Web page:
Football Saved Me


Taribo West's Rear Photo
Taribo West, FIFA World Cup June 28, 1998. Paris St.Denis, France. NIGERIA - DENMARK 1:4 (NGA -DEN) Photo by Mark Sandten/Bongarts/Getty Images)

It's terrible to witness a murder when you're barely a teenager.

I saw a young man killed on one of the most unforgettable nights of my life. He was my friend's neighbour, and someone had stabbed him to death. Witnessing that was a shocking and devastating experience for me, but in many ways, it was symbolic of my life and the environment in which I grew up.

On that fateful night, I began to ask myself some important questions: Suppose I was roped in as a co-conspirator in the unfortunate death of that lad, what would happen to me? Who would have bailed me out? At this time, I was alone; my father had thrown me out of the house; I ran away from my mom and was now a squatter in a strange city – Port Harcourt. Originally, I had made it to the city to play football, but until this tragic moment, my life had been all fun and games.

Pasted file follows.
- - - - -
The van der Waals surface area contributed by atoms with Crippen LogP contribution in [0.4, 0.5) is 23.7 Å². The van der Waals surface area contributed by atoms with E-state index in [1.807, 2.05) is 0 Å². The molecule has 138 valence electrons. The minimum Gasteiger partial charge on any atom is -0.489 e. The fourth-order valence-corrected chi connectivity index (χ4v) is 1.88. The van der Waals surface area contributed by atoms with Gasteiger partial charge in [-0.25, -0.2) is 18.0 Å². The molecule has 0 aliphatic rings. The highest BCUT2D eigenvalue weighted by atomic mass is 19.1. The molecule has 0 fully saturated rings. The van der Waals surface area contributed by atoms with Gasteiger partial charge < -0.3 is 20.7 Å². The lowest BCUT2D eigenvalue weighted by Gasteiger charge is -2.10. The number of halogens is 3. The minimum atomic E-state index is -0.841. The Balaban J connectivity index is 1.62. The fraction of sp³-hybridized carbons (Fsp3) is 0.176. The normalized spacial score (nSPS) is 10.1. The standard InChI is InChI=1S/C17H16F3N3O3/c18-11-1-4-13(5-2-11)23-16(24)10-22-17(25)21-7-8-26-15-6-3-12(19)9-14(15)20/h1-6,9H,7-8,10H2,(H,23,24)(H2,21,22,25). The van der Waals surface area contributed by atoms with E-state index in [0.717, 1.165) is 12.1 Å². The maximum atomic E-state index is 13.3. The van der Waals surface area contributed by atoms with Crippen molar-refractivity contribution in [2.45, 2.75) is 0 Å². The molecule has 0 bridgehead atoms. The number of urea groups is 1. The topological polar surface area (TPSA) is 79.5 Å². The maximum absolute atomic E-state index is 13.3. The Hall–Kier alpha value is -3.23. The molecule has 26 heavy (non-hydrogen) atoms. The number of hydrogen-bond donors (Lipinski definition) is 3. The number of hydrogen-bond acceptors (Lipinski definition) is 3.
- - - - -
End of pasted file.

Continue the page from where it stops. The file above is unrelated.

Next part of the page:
However, that night, I made a resolution that redefined my life forever. I decided to go after football with everything I had because, at this point, it was all I had.

My childhood dreams.

As a child, I grew up among people who are known today as militants. In the 1980's, I knew them as brothers. My father and his siblings had pulled together to create a communal living situation comprised of 3-4 large families. My next-door neighbours were either an aunt or uncle's family. And at least two dozen kids were running around the compound anytime. A few of those people later grew up to become the original kingpins of Nigeria's Niger-Delta militancy, and to this day, I don't know how I didn't become one.